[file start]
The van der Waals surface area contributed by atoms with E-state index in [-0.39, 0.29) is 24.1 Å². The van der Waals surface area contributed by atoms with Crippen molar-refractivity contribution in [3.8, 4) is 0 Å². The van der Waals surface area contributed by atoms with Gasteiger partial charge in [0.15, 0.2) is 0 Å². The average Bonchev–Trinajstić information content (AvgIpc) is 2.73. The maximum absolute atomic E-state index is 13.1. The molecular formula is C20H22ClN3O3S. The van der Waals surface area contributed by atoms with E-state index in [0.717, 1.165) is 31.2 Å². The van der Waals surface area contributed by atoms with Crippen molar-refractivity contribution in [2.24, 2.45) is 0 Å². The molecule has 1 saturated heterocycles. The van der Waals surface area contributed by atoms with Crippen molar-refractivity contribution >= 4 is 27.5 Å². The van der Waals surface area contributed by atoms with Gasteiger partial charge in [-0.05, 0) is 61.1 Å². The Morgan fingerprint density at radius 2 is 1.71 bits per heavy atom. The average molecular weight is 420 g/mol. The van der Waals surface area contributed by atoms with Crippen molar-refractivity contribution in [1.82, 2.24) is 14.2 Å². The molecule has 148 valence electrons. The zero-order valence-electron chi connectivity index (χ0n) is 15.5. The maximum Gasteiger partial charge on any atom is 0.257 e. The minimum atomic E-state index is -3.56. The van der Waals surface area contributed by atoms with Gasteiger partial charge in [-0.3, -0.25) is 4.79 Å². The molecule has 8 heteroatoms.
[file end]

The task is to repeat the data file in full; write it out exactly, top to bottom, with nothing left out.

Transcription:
The van der Waals surface area contributed by atoms with E-state index in [-0.39, 0.29) is 24.1 Å². The van der Waals surface area contributed by atoms with Crippen molar-refractivity contribution in [3.8, 4) is 0 Å². The van der Waals surface area contributed by atoms with Gasteiger partial charge in [0.15, 0.2) is 0 Å². The average Bonchev–Trinajstić information content (AvgIpc) is 2.73. The maximum absolute atomic E-state index is 13.1. The molecular formula is C20H22ClN3O3S. The van der Waals surface area contributed by atoms with E-state index in [0.717, 1.165) is 31.2 Å². The van der Waals surface area contributed by atoms with Crippen molar-refractivity contribution in [2.24, 2.45) is 0 Å². The molecule has 1 saturated heterocycles. The van der Waals surface area contributed by atoms with Crippen molar-refractivity contribution >= 4 is 27.5 Å². The van der Waals surface area contributed by atoms with Gasteiger partial charge in [-0.05, 0) is 61.1 Å². The Morgan fingerprint density at radius 2 is 1.71 bits per heavy atom. The average molecular weight is 420 g/mol. The van der Waals surface area contributed by atoms with Crippen molar-refractivity contribution in [1.82, 2.24) is 14.2 Å². The molecule has 148 valence electrons. The zero-order valence-electron chi connectivity index (χ0n) is 15.5. The maximum Gasteiger partial charge on any atom is 0.257 e. The minimum atomic E-state index is -3.56. The van der Waals surface area contributed by atoms with Gasteiger partial charge in [-0.3, -0.25) is 4.79 Å². The molecule has 8 heteroatoms.